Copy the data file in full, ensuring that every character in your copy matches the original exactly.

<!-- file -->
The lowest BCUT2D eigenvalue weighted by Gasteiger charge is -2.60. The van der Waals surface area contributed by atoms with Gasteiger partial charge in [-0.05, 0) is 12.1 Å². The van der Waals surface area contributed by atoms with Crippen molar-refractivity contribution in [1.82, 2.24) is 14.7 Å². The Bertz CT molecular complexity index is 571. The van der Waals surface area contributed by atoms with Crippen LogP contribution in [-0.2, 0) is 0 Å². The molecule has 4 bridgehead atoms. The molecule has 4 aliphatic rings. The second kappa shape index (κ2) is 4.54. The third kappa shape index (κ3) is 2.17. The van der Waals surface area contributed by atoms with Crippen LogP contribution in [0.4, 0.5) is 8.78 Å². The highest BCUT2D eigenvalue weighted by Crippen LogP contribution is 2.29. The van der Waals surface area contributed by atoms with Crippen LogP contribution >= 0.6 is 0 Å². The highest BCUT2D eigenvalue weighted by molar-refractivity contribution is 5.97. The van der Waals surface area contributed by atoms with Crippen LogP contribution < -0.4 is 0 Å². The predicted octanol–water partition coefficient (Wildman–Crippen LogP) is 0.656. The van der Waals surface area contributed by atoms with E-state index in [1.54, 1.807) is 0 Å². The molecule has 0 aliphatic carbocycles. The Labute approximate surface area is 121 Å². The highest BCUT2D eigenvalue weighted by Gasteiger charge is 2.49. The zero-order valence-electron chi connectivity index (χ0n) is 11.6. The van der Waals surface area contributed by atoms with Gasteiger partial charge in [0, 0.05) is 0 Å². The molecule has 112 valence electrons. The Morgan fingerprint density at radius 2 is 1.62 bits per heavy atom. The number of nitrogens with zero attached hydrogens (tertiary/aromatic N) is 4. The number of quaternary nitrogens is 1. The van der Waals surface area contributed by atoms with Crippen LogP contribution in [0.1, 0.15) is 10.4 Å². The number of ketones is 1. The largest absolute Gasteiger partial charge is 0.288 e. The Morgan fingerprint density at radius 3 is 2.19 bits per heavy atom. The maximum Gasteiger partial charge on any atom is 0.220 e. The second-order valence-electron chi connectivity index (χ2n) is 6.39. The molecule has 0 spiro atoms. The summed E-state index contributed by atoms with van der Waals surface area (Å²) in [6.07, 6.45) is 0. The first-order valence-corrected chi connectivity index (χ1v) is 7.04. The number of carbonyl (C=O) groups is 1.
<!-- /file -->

The lowest BCUT2D eigenvalue weighted by Gasteiger charge is -2.60. The van der Waals surface area contributed by atoms with Gasteiger partial charge in [-0.05, 0) is 12.1 Å². The van der Waals surface area contributed by atoms with Crippen molar-refractivity contribution in [1.82, 2.24) is 14.7 Å². The Bertz CT molecular complexity index is 571. The van der Waals surface area contributed by atoms with Crippen LogP contribution in [-0.2, 0) is 0 Å². The molecule has 4 bridgehead atoms. The molecule has 4 aliphatic rings. The second kappa shape index (κ2) is 4.54. The third kappa shape index (κ3) is 2.17. The van der Waals surface area contributed by atoms with Crippen LogP contribution in [0.4, 0.5) is 8.78 Å². The highest BCUT2D eigenvalue weighted by Crippen LogP contribution is 2.29. The van der Waals surface area contributed by atoms with Crippen LogP contribution >= 0.6 is 0 Å². The highest BCUT2D eigenvalue weighted by molar-refractivity contribution is 5.97. The van der Waals surface area contributed by atoms with Crippen LogP contribution < -0.4 is 0 Å². The predicted octanol–water partition coefficient (Wildman–Crippen LogP) is 0.656. The van der Waals surface area contributed by atoms with E-state index in [1.54, 1.807) is 0 Å². The molecule has 0 aliphatic carbocycles. The Labute approximate surface area is 121 Å². The highest BCUT2D eigenvalue weighted by Gasteiger charge is 2.49. The zero-order valence-electron chi connectivity index (χ0n) is 11.6. The van der Waals surface area contributed by atoms with Gasteiger partial charge in [0, 0.05) is 0 Å². The molecule has 112 valence electrons. The Morgan fingerprint density at radius 2 is 1.62 bits per heavy atom. The number of nitrogens with zero attached hydrogens (tertiary/aromatic N) is 4. The number of quaternary nitrogens is 1. The van der Waals surface area contributed by atoms with Crippen LogP contribution in [0.1, 0.15) is 10.4 Å². The number of ketones is 1. The largest absolute Gasteiger partial charge is 0.288 e. The Morgan fingerprint density at radius 3 is 2.19 bits per heavy atom. The maximum Gasteiger partial charge on any atom is 0.220 e. The second-order valence-electron chi connectivity index (χ2n) is 6.39. The molecule has 0 spiro atoms. The summed E-state index contributed by atoms with van der Waals surface area (Å²) in [6.07, 6.45) is 0. The first-order valence-corrected chi connectivity index (χ1v) is 7.04. The number of carbonyl (C=O) groups is 1.